In April, we published our Race Equality Framework to help organisations improve racial equality in public involvement in research. The framework is a self-assessment tool to analyse how to change policies, practices and culture to better serve diverse communities, improve race relations and ultimately improve healthcare delivery. We co-produced the framework with members of our Race Equality Public Action Group.

Working with pregnant women to aid childbirth choices

We funded a new study which will help pregnant women make an informed choice between vaginal or caesarean birth. Researchers will survey pregnant women, parents and healthcare staff in order to develop a 'decision aid' that will then be tested in 5 UK maternity units.

Attracting, training and supporting the best researchers

… to tackle complex health and social care challenges

As the nation’s largest funder of health and social care research training, we continue to invest in the talents of people who want careers in research or want research in their careers. We know that careers in research can be a crucial part of attracting and retaining health and care professionals in the workforce, reaching those who contribute through research delivery and management, as well as those taking a more academic research leadership route.

This chapter features news stories showing our different approaches to developing research capacity and capabilities on a multidisciplinary basis across the health and care system.

1,000 health and care staff take their first step in research

More than 1,000 health and care professionals have experienced research for the first time, through our Associate Principal Investigator Scheme. This is a key milestone for the scheme, which began in the West Midlands in 2018 and is now nationwide. People on the scheme experience what it means to work on and deliver research, under the guidance of a local experienced Principal Investigator. The scheme aims to equip health and care staff with the skills to become future Principal Investigators themselves, contributing to research across many areas.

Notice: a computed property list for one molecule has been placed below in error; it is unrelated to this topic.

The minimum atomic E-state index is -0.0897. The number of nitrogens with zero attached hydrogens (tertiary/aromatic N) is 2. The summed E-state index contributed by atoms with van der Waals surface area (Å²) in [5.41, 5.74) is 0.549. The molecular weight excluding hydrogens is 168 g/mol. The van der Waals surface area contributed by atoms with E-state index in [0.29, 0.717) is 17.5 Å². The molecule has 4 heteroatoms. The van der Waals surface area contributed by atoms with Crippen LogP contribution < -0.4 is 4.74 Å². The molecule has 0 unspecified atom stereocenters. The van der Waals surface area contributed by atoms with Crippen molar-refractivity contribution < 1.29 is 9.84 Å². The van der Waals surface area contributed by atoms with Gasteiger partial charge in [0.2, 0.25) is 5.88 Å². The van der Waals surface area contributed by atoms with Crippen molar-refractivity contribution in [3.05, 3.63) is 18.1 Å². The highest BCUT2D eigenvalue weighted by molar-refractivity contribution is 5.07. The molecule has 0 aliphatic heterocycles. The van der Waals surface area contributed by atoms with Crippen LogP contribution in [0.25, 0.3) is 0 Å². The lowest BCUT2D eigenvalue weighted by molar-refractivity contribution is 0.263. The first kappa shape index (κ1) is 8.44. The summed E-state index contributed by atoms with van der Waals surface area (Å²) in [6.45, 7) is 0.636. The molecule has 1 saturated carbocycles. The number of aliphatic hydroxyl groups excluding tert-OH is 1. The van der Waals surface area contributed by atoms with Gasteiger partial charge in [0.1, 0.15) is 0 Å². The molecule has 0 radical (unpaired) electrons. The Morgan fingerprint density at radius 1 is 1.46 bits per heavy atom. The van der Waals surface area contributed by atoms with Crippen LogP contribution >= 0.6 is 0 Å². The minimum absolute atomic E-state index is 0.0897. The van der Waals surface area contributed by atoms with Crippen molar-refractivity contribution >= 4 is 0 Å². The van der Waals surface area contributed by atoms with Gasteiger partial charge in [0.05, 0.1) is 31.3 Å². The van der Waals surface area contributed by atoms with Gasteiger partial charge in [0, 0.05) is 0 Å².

New funding to support next generation of dementia researchers

In July, we introduced £11.8 million of funding for dementia research. £7.5 million of the funding will be spread across the 15 NIHR Applied Research Collaborations to support career development awards for early career dementia researchers. £4.3 million of funding is being injected into supporting researchers in dementia via the NIHR Schools for Primary Care Research, Public Health Research and Social Care Research. The funding is provided in partnership with the Alzheimer’s Society.

New Senior Research Leader Programme for nurses and midwives

We launched a new programme to help senior nurses and midwives become research leaders. The 3-year programme will enable nurses and midwives to increase their research capacity and capability. The programme will run on an annual basis, with 15 nurses and midwives recruited to it every year.

Artificial intelligence e-learning launched for researchers

Our Clinical Research Network developed a new e-learning course to build artificial intelligence (AI) knowledge and awareness. The self-paced course is for researchers including research nurses, research managers and clinicians. It covers topics such as how AI methods can be used in the healthcare sector, key AI concepts and an introduction to evaluating AI performance. More than 200 users have taken the course.

Career development awards for research leaders

In February, we announced the latest researchers to become NIHR research professors. The Research Professorships Scheme funds researchers to promote their effective translation of research. It also aims to strengthen research leadership at the highest academic levels. This year, 6 leading researchers will receive 5-year awards of up to £2 million each.

New campaign to help develop careers in research

In October, we ran a new campaign to encourage more people to add research to their career. The first phase of the Your Path in Research campaign focused on encouraging people working in social care and public health to integrate research into their roles. The campaign included a matchmaking service to connect practitioners with researchers in the field and an interactive game.

Collaborating with other public funders, charities and industry

…to shape a cohesive and globally competitive research system

We work with partners to create a UK research system that meets the needs of the public, is at the forefront of research internationally and attracts inward investment. In this chapter we explore stories of how we are collaborating with research partners across a variety of areas.

Driving improved clinical research delivery